If you are looking to start up as a freelancer in any field, there are a few things that you first need to determine.
While starting a freelance career is not impossible, it is not nearly as easy as many may think. You will first have to consider what you are planning to do. There are many different freelance opportunities from photography to writing, web design and several others. Think about your talents and what you really want to do regarding your career.
Once you have done this, there are a few steps that you need to take before you can quit your day job.
• Have a Safety Net
While it is perfectly possible for you to have a freelance career that can pays the bills, you are not likely to receive a great income straight away. It will take some time to network, secure contracts and get your name known.
Therefore, you have to plan for a few months of income just in case your freelancing does not take off immediately. Plan your month’s expenses and put at least one month away; so if your total monthly outgoings, including mortgage/rent, utility bills and food, equate to around £1,000, put this away before you go solo.
Having around 10% put away in savings as a safety net gives you some peace of mind that the expenses are covered for the mean time. This means that you can spend time getting started, without worrying where your next meal will come from.
• Market Yourself
You are also not likely to begin making money straight away, unless people know that you exist. Marketing yourself is first and foremost when it comes to freelancing.
You have to let people know about your talents and your experience and give them the opportunity to hire you. This may be the most difficult part of freelancing but it is a step that simply cannot be overlooked.
You have to be prepared to sell your services and the freelance market can be very competitive. Take time to determine what you have that is unique and use that as your selling point. There are a number of places where you can market yourself such as Facebook, LinkedIn and Twitter; and learning about these places is essential in getting your name in the pool of possibilities when clients are looking to hire.
Here are some contractor guides to utilising social media, and there are also dedicated freelancer websites that you can use to advertise yourself like Text Broker, Elance and Freelancers.net.
• Finding Contacts
Now that you’re on the market, it is essential that you make contacts and retain a few clients. Referrals are the best way to get future clients, so if you know anyone that could potentially use your services, contact them.
Contact everyone that may know someone who could use you. Friends, neighbours, family members and even business associates should all become part of your contact pool for future clients.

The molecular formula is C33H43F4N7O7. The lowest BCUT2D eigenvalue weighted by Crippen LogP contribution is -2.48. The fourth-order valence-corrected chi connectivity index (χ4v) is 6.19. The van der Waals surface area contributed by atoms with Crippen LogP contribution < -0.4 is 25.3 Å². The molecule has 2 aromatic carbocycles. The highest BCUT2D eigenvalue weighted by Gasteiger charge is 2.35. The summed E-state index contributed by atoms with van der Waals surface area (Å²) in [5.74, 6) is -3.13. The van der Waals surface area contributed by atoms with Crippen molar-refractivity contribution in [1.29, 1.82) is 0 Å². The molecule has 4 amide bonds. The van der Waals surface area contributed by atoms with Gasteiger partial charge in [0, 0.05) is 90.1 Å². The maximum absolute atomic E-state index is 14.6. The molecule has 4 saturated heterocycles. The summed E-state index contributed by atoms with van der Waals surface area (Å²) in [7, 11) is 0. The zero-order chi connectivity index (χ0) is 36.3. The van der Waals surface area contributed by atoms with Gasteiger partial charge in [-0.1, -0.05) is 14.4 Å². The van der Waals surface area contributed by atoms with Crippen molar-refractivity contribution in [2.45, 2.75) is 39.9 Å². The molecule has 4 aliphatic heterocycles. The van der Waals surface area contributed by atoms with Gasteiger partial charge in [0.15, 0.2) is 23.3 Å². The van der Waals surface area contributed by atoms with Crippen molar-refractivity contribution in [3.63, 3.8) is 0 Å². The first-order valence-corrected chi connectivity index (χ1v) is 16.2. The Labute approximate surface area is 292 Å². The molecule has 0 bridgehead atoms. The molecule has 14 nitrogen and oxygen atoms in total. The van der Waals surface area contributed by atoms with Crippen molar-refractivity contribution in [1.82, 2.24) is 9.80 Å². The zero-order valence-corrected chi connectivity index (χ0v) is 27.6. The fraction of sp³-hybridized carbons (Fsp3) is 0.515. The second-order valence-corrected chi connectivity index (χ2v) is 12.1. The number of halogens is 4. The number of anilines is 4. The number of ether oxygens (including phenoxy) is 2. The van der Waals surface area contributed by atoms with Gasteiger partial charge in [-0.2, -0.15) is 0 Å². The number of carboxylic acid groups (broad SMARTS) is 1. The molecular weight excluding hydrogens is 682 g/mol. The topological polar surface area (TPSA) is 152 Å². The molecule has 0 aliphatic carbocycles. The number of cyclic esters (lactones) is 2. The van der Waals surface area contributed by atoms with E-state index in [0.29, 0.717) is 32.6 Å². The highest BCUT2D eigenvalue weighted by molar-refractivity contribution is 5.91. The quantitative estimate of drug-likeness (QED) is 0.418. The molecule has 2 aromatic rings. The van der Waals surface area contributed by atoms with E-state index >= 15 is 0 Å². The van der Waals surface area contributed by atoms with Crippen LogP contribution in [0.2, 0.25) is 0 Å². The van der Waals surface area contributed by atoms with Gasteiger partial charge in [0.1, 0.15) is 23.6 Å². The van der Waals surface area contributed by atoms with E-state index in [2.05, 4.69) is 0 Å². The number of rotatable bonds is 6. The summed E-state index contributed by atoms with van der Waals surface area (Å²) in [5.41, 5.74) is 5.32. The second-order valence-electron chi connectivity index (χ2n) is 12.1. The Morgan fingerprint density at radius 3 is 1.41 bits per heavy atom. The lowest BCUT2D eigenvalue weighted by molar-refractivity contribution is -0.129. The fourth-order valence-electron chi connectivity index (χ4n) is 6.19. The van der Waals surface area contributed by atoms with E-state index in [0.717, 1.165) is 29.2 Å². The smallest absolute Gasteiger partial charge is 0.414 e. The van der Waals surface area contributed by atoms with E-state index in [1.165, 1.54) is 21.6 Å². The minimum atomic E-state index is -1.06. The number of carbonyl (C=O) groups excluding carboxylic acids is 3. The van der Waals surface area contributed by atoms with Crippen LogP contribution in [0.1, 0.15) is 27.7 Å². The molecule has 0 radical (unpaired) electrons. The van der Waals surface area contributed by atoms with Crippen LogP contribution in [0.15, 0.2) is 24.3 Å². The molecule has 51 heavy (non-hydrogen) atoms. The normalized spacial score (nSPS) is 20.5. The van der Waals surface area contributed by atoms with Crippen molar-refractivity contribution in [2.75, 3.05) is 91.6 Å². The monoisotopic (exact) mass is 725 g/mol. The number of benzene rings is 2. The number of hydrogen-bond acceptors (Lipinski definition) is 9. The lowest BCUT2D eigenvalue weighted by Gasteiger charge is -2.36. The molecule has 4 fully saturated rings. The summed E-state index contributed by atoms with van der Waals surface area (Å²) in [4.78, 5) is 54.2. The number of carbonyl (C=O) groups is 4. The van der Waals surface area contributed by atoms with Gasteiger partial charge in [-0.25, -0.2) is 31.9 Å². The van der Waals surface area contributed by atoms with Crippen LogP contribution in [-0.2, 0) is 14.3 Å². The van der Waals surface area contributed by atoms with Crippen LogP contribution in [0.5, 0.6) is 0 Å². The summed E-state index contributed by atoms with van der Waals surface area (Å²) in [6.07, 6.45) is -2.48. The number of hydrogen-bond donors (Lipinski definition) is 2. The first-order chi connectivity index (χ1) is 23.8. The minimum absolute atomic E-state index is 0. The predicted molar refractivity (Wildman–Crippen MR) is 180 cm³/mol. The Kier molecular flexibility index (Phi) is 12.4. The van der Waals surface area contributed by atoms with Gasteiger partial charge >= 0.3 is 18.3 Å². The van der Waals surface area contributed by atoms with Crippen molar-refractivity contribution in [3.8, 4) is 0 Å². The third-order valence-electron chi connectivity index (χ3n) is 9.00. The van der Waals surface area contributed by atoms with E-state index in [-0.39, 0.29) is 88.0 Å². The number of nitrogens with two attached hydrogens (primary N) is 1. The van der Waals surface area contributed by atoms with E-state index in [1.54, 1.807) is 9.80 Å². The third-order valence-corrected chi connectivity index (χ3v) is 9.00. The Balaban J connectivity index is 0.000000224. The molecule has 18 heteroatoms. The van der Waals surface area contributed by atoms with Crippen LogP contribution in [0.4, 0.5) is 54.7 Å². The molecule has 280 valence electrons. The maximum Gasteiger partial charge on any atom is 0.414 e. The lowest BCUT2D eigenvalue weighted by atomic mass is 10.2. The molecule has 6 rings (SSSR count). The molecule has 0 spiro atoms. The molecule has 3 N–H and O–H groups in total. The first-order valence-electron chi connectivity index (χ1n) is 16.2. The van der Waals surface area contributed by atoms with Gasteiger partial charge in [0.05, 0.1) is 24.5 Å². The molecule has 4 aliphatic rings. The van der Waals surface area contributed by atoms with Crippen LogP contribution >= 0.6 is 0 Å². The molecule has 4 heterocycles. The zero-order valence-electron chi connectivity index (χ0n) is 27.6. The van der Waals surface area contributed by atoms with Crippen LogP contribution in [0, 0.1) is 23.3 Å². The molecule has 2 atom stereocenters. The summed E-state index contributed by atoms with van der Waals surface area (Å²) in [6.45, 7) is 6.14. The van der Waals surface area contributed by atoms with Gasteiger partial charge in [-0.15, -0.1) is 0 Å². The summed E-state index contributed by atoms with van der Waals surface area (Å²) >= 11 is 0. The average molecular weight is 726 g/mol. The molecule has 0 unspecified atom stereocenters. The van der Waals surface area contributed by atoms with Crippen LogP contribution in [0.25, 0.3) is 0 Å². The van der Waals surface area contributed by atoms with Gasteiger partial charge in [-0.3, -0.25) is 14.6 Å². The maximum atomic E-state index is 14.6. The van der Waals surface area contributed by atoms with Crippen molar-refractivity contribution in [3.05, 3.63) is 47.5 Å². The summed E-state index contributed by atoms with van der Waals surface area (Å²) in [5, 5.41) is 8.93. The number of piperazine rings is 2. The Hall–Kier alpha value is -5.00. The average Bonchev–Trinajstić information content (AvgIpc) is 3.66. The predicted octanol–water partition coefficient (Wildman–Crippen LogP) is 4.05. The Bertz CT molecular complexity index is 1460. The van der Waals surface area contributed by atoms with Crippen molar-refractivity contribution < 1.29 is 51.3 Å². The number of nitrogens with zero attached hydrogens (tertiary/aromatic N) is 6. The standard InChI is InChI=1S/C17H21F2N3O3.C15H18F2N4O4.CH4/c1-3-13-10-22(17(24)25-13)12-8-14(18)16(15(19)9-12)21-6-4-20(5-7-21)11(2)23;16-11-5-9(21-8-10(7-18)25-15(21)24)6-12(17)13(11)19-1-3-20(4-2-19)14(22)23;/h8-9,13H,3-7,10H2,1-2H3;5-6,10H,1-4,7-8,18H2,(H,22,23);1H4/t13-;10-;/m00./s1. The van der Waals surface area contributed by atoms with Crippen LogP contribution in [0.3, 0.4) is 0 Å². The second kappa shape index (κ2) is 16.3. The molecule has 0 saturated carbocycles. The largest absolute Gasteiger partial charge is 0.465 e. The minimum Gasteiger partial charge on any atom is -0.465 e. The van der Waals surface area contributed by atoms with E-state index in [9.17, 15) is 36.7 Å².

LinkedIn really is the best platform for networking and finding contacts. Join freelance groups, speak to other contractors, and get your name known. What networking events are going on near you?
Once you have formed these relations, keep on top of them. Send them an email regularly or give them a call to ask how they are doing. By staying at the forefront of their mind, when work arises, you’ll be the first person that they contact.
Some freelancers start up while they are still working for their full time day job, just to ensure that they have a bit of security while they are building their client base. This is an excellent idea if you can stand to keep your job a bit longer.
Starting up as a freelancer may be a lengthy and often difficult process but it is certainly one that is worth the effort in the long run.
• But there is one more important job…
Once you have done all of these times, and you find that your freelancing career is proving successful, you then need to make sure your tax affairs are in order. Marketing yourself, finding contacts and scoring work is great however if you don’t have the best business structure, you haven’t registered with the taxman and you aren’t paying your taxes properly, you could find yourself in serious trouble.
There are various business structures to choose from including a limited company, a sole trader or a partnership. Find out which one is right for you.
For more information on the financial side of being self-employed, make sure you check out HM Revenue and Customs.
This article was provided by Nixon Williams, the UK’s leading freelancer accountants serving contractors, interim managers and consultants. Visit them to learn more about going solo and unlock your potential today.